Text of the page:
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The Vice-President, Dr Mahamudu Bawumia, has urged central banks on the continent to position themselves to adopt a digital currency in the advent of digitisation.
He said the Bank of Ghana (BoG) was already leading the way by beginning a pilot of digital currency and therefore expected other central banks on the continent to come on board.
“Digitisation and the advent of digital currencies is something that has definitely come and I am very happy that the Central Bank of Ghana is beginning a pilot of digital currency. I think that it will ultimately be the way to go for Africa,” he stated.
The Vice-President said this during an interactive session at the opening of the Fifth Ghana International Trade and Finance Conference (GITFIC) in Accra yesterday.
He said a digital currency that was backed by the central banks provided a lot of credibility to transaction and so “that is where we should be heading.”
Earlier in his opening address, Dr Bawumia urged central banks to subject their payment systems to a more rigorous regulatory and legal framework and connect directly, national payment systems to the pan-African payment systems to bring all the financial institutions under a single system.
That, he explained, would provide the major catalyst for the continent to move forward.
He indicated that since payments were at the heart of the day-to-day operations of a free trade system, negative spillover effects could be serious if something went wrong.
Vice-President Bawumia said it would also provide an alternative to the current high-cost and long corresponding banking relationships by facilitating trade and other economic activities across African countries through a simple, low-cost, and risk-controlled payment clearing and settlement system.
He was, therefore, hopeful that the roll-out of the pan-African system would synchronise successfully with the payment systems architecture developed by central banks across Africa and bring about a reduction in cost, time variability and decreased liquidity requirements of commercial banks and central banks settlements.
The conference, which was supported by Bank of Ghana, GIZ and the Bank of Africa was on the theme: “Facilitating trade in AfCFTA; The role of the financial services sector,” and attracted participants from industry, trade and finance from across the continent and beyond.
In recent times, he said, mobile banking had proven to be a more convenient alternative to traditional banking channels with several routine banking and money transactions now being executed through mobile phones and electronic payment systems.
He, therefore, emphasised the need for financial inclusion if the financial services sector was to play its role.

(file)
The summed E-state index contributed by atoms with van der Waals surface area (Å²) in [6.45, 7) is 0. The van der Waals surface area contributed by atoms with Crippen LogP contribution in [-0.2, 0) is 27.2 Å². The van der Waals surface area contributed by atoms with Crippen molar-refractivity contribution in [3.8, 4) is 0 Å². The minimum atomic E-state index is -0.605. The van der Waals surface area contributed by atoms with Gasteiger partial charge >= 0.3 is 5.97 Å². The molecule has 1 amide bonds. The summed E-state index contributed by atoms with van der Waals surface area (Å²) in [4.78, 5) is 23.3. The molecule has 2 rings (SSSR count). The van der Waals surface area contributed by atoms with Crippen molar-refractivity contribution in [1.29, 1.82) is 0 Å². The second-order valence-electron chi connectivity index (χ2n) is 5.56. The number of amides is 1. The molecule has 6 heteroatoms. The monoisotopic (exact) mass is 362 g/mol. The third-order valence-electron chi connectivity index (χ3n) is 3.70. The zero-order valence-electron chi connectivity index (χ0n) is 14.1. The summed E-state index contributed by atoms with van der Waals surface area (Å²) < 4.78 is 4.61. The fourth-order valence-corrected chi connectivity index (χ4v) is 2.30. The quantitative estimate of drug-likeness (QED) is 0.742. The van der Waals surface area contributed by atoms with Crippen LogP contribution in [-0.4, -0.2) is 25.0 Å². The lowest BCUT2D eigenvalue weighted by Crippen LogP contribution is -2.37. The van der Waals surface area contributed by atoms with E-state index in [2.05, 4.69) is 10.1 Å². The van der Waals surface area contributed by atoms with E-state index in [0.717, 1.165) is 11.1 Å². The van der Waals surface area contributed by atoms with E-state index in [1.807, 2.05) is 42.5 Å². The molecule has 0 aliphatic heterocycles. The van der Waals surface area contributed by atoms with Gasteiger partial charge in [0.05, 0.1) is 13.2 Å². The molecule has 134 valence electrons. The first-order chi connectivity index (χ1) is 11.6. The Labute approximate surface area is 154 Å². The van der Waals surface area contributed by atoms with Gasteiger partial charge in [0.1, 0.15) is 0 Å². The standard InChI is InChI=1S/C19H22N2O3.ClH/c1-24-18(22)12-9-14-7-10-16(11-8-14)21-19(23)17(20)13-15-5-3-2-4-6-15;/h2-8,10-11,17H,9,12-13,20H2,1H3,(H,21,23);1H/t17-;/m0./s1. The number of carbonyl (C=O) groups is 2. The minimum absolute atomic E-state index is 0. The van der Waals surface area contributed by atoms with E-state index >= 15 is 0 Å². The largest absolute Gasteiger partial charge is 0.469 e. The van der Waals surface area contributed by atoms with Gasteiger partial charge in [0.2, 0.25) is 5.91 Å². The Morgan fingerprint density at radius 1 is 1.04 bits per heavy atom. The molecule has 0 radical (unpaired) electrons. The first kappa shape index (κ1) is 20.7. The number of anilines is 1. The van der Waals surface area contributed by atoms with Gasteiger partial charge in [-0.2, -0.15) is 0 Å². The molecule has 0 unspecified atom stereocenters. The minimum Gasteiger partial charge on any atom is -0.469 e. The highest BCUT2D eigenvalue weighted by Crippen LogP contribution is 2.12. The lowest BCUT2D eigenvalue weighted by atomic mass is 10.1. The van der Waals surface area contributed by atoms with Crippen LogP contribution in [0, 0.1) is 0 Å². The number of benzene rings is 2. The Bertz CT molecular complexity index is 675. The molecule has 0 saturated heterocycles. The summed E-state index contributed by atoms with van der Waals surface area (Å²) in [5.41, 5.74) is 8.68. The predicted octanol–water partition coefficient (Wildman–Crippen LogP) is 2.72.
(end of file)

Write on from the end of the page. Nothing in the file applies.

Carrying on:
“The implementation of mobile money Interoperability in Ghana has shown that more people can be financially included, and this needs to be rolled out across Africa to ensure the growth of the AfCFTA vision,” he said.
Dr Bawumia also urged the Association of Ghana Industries (AGI) to help its members build a solid and resilient productive capacity so as to benefit from the AfCFTA implementation.
That, according to him, would complement the effort of the government in providing both the required leadership and investments in implementing the continental trade protocols and related action plans.
Touching on the African Continental Free Trade Area (AfCFTA), Dr Bawumia said when the African heads of state met in Kigali in 2018 to establish the AfCFTA, their primary focus was to forge and facilitate an economic integration that would provide great opportunities for the approximately 1.3 billion people on the continent.
He said Ghana demonstrated its commitment to that vision by being one of the first countries to deposit its instrument of ratification and also pledged the sum of $10 million in supporting the establishment of the secretariat in the country.
With the commencement of trading under the AfCFTA early this year, the Vice-President said steps towards industrialisation were expected to position Ghana on the pathway to becoming a regional manufacturing hub.
Financial sector role
The Chief Executive Officer (CEO) of GITFIC, Mr Selasie Koffi Ackom, for his part, underscored the significance of the financial sector in every economy and said the role of the sector could not be undermined in the economic growth of any country.
“Politics rules the world but finance rules politics, hence finance is superior,” he stated, and said the relevance of financing trade and trade finance in the AfCFTA could not also be ignored.